Sunday, September 30, 2007

Forum Report: Collapse of Law and Order

I was at the forum entitled Collapse of Law and Order on Saturday with a few fellow bloggers including James (Clare Street) and Howsy, who was sitting next to me.

The complete report of the posting can be seen at his blog posting.

You can see another one at Hafiz's.

The pictures that you would see were taken just next to me as well. He didn't move out of the row of seats!

Of course, the show got kicked off with the showing of the 8-minute footage of the Lingamtape. Some called V.K Lingam as Shockalingam - a nod to a guy killed in Anniyan which everyone was laughing. Sure, the real laughing point is indeed "correct...correct...correct!"

Of course the speakers are from PKR, BAR Council, Transparency International and an ex-UN Rapporteur. I find that the musing by Mr. Param a bit amusing especially when he recalled a remark of him being replied by the Chief Justice about accepting the appointment as Lord President after Salleh Abbas. Mr. Param also said that the lost of confidence in the judiciary can also result into vigilantism - taking the law into their own hands. He cited an example of a Guatemala magistrate stoned to death because of improper decisions. The important reminder in his speech is the fact that AAB is not fulfilling his manifesto.

I read the online edition of the MEA document that Anwar wrote before coming for the talk. I came to realize that because of the corruption and bureaucracy in the government, Malaysia stands to lose more than what they are able to gain. A notable fact that was said is that Singapore's standard of living is indeed five times better than Malaysia. Anwar speaks of various points in which no doubt I have to agree, despite my affirmation that I do not take interest in politics.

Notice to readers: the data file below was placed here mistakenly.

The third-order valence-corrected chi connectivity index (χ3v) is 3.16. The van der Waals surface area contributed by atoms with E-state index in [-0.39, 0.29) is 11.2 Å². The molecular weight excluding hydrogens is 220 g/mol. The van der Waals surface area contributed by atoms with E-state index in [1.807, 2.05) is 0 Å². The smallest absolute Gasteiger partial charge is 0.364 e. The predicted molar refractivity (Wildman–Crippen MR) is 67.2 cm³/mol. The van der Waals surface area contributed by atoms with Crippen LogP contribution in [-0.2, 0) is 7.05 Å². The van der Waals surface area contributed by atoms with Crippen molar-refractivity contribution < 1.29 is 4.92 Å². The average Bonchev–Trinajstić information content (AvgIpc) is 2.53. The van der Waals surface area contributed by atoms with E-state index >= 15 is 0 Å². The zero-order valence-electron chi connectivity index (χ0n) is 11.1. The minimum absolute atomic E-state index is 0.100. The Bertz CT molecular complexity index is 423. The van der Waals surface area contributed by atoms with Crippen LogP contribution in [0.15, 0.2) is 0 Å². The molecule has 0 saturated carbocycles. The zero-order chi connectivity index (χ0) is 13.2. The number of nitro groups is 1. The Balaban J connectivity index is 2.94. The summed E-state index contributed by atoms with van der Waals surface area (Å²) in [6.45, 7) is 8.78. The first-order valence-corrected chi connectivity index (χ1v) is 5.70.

Former MP Wee Choo Keong is also among the audience, but seating at the back. His commentary is the one that stands out during the Q&A session. I remembered how he was a victim of law manipulation when the court decides to give the disputed parliamentary seat to the loser instead of conducting a re-count. I could hear what he said and his motive in giving justice to what was lost before.

I didn't know until today that my friend Martin was working as the driver for Transparency International founder Tunku Abdul Aziz. When I called him today to get some stuff from him, he told me of a problem. His October pay got stolen yesterday when thieves ransacked his car. There goes his pay. Of course it's negligence, but I thought of maybe meeting him over the problem. I don't know whether to help him or not. I told him that I don't have enough money to spare him because I figured that I would be paying a big portion of credit bills after next week.

But when I went through the whole thing, I came to realize that I can't seem to trust the judiciary anymore. If I am to challenge a big government over compensation of damages, I would immediately end up one the losing side because of the intimidation and the partisan decision of judges. Some are pressured by the mob to go with them or face punishment. Which reminds me of what Tony told me of a Shearn Delamore lawyer representing MAS did in the lawsuit against Audra.

You can say that high-profile cases involving the government are rigged from the beginning.

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